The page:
Symposium: PERSONAL JURISDICTION IN THE INTERNET AGE

Northwestern University Law Review, Winter 2004 | Go to article overview

Symposium: PERSONAL JURISDICTION IN THE INTERNET AGE


EDITORS' NOTE

The advent of the Internet revolutionized the ways in which people communicate with others. It transcends geographic boundaries, allowing individuals, businesses, and other organizations to convey information, via email, the World Wide Web, and other forms of technology, as easily to those in their community as to those across the country or the globe. Each year, the Internet's capability and complexity grows, fundamentally altering communications and changing the economic landscape.

Due to the unique nature of the Internet, legal scholars anticipated from its inception that it would have a major effect on the law of personal jurisdiction. When the Internet first was used commercially, scholars focused mainly on the scope of its future impact on jurisdictional analyses. Since that time, Internet use has widened and Internet technology has advanced, leading courts to struggle with the formulation of a coherent body of personal jurisdiction case law that would be flexible enough to accommodate the Internet's structure. Most of the time, courts have applied traditional jurisdiction jurisprudence to Internet cases and, as a result, have garnered a great deal of criticism. Other courts have created a new line of personal jurisdiction case law specific to the Internet, the most familiar example of which is Zippo Manufacturing v, Zippo Dot Com, 952 F. Supp. 1119 (W.D. Penn. 1997). These courts have also been criticized. The courts' divergent approaches, one relying on traditional personal jurisdiction analysis and the other creating a new body of law, highlight the uncertainty surrounding current personal jurisdiction law.

The contrasting approaches adopted by courts evidence that personal jurisdiction jurisprudence has not adapted completely to the sudden expansion of communication and economics via the Internet. With each new case, courts find themselves stumped by the intersection of personal jurisdiction and the Internet. What can and should be the jurisdictional paradigm for the Internet? The four authors in this Symposium tackle this question directly, with several general themes arising from their perspectives.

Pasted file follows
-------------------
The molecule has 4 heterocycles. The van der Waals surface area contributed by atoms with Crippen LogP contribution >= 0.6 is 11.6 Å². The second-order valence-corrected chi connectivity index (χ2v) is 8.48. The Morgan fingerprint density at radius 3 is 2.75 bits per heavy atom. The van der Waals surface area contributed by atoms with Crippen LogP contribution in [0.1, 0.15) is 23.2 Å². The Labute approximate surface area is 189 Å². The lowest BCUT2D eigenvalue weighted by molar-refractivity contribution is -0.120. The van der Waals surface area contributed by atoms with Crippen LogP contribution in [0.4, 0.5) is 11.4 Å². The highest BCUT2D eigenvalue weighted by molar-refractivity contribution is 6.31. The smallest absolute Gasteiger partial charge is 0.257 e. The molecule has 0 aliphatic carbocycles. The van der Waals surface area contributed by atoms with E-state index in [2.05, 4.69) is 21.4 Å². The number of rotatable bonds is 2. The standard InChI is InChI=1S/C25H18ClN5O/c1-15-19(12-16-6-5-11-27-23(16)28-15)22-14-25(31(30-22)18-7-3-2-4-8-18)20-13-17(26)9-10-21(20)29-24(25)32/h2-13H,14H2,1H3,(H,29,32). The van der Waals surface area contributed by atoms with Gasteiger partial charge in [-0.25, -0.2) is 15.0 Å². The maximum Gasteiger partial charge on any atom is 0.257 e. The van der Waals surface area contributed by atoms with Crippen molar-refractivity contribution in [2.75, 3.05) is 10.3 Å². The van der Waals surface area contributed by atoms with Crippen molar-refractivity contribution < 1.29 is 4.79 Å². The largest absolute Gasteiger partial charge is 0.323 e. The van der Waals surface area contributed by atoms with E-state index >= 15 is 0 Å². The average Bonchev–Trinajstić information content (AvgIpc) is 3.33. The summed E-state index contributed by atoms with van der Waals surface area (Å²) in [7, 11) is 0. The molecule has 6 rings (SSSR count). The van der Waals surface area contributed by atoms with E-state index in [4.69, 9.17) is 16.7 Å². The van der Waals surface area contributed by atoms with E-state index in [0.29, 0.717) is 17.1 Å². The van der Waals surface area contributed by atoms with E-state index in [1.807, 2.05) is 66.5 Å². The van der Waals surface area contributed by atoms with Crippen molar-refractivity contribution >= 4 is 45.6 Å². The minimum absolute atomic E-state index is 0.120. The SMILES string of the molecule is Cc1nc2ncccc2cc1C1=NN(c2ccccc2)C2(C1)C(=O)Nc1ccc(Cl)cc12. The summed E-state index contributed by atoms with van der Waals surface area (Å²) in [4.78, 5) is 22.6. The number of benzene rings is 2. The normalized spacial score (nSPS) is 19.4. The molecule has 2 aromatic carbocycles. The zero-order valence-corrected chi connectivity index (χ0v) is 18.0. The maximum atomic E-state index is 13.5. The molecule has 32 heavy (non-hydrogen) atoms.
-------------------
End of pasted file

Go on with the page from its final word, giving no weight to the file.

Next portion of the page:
First, current Internet case law lacks consistency. Due to confusion about how the Internet can fit into traditional jurisdiction analyses, courts increasingly rely on Zippo as one of the only definitive attempts to address purposeful availment in the context of the Internet. Yet Zippo is inadequate for the Internet's increasingly complex functions because of its outmoded reliance on the dichotomy between "passive" and "active" web sites in determining if sufficient minimum contacts exist to create jurisdiction. As Professor Allan Stein notes, the Zippo test's reliance on a web site's interactivity represents a failure on the courts' part to adequately address the question of Internet jurisdiction. he further observes that some courts have wisely opted to defy the Zippo framework altogether. Professor Patrick Borchers remarks that courts cite to Zippo even though the facts of the case before them do not parallel the facts of Zippo, and even though Zippo may not make sense from jurisdictional and technological standpoints. …

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